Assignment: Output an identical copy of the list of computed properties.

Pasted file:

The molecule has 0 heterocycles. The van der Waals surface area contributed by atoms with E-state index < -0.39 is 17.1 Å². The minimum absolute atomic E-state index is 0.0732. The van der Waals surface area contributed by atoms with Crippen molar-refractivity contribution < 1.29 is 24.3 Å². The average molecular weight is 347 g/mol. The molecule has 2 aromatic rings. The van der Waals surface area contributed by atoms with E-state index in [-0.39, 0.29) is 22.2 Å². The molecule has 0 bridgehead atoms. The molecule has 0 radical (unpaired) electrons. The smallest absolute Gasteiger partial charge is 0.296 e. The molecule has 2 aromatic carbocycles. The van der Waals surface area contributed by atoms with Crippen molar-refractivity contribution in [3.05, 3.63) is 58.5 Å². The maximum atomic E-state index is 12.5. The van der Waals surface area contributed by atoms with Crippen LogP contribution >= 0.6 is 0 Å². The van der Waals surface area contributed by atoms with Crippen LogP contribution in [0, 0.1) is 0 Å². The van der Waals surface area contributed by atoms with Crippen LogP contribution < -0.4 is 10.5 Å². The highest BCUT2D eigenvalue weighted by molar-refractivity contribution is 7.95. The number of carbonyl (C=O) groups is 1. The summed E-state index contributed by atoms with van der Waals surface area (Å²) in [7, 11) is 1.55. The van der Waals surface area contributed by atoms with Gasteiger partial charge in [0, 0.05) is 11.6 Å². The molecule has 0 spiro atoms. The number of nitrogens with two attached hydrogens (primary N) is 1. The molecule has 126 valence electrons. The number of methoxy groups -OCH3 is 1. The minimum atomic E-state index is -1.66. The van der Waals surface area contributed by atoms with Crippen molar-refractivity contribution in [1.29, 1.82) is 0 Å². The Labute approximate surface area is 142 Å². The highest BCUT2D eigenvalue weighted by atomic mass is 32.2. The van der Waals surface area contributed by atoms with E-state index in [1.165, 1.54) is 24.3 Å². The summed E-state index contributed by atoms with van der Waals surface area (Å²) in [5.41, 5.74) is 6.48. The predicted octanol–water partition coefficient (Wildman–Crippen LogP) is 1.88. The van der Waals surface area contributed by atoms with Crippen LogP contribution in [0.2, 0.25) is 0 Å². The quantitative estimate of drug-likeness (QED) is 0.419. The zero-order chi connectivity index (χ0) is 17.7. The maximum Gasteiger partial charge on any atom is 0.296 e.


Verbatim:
The molecule has 0 heterocycles. The van der Waals surface area contributed by atoms with E-state index < -0.39 is 17.1 Å². The minimum absolute atomic E-state index is 0.0732. The van der Waals surface area contributed by atoms with Crippen molar-refractivity contribution < 1.29 is 24.3 Å². The average molecular weight is 347 g/mol. The molecule has 2 aromatic rings. The van der Waals surface area contributed by atoms with E-state index in [-0.39, 0.29) is 22.2 Å². The molecule has 0 bridgehead atoms. The molecule has 0 radical (unpaired) electrons. The smallest absolute Gasteiger partial charge is 0.296 e. The molecule has 2 aromatic carbocycles. The van der Waals surface area contributed by atoms with Crippen molar-refractivity contribution in [3.05, 3.63) is 58.5 Å². The maximum atomic E-state index is 12.5. The van der Waals surface area contributed by atoms with Crippen LogP contribution >= 0.6 is 0 Å². The van der Waals surface area contributed by atoms with Crippen LogP contribution in [0, 0.1) is 0 Å². The van der Waals surface area contributed by atoms with Crippen LogP contribution < -0.4 is 10.5 Å². The highest BCUT2D eigenvalue weighted by molar-refractivity contribution is 7.95. The number of carbonyl (C=O) groups is 1. The summed E-state index contributed by atoms with van der Waals surface area (Å²) in [7, 11) is 1.55. The van der Waals surface area contributed by atoms with Gasteiger partial charge in [0, 0.05) is 11.6 Å². The molecule has 0 spiro atoms. The number of nitrogens with two attached hydrogens (primary N) is 1. The molecule has 126 valence electrons. The number of methoxy groups -OCH3 is 1. The minimum atomic E-state index is -1.66. The van der Waals surface area contributed by atoms with Crippen molar-refractivity contribution in [1.29, 1.82) is 0 Å². The Labute approximate surface area is 142 Å². The highest BCUT2D eigenvalue weighted by atomic mass is 32.2. The van der Waals surface area contributed by atoms with E-state index in [1.165, 1.54) is 24.3 Å². The summed E-state index contributed by atoms with van der Waals surface area (Å²) in [5.41, 5.74) is 6.48. The predicted octanol–water partition coefficient (Wildman–Crippen LogP) is 1.88. The van der Waals surface area contributed by atoms with Crippen LogP contribution in [0.2, 0.25) is 0 Å². The quantitative estimate of drug-likeness (QED) is 0.419. The zero-order chi connectivity index (χ0) is 17.7. The maximum Gasteiger partial charge on any atom is 0.296 e.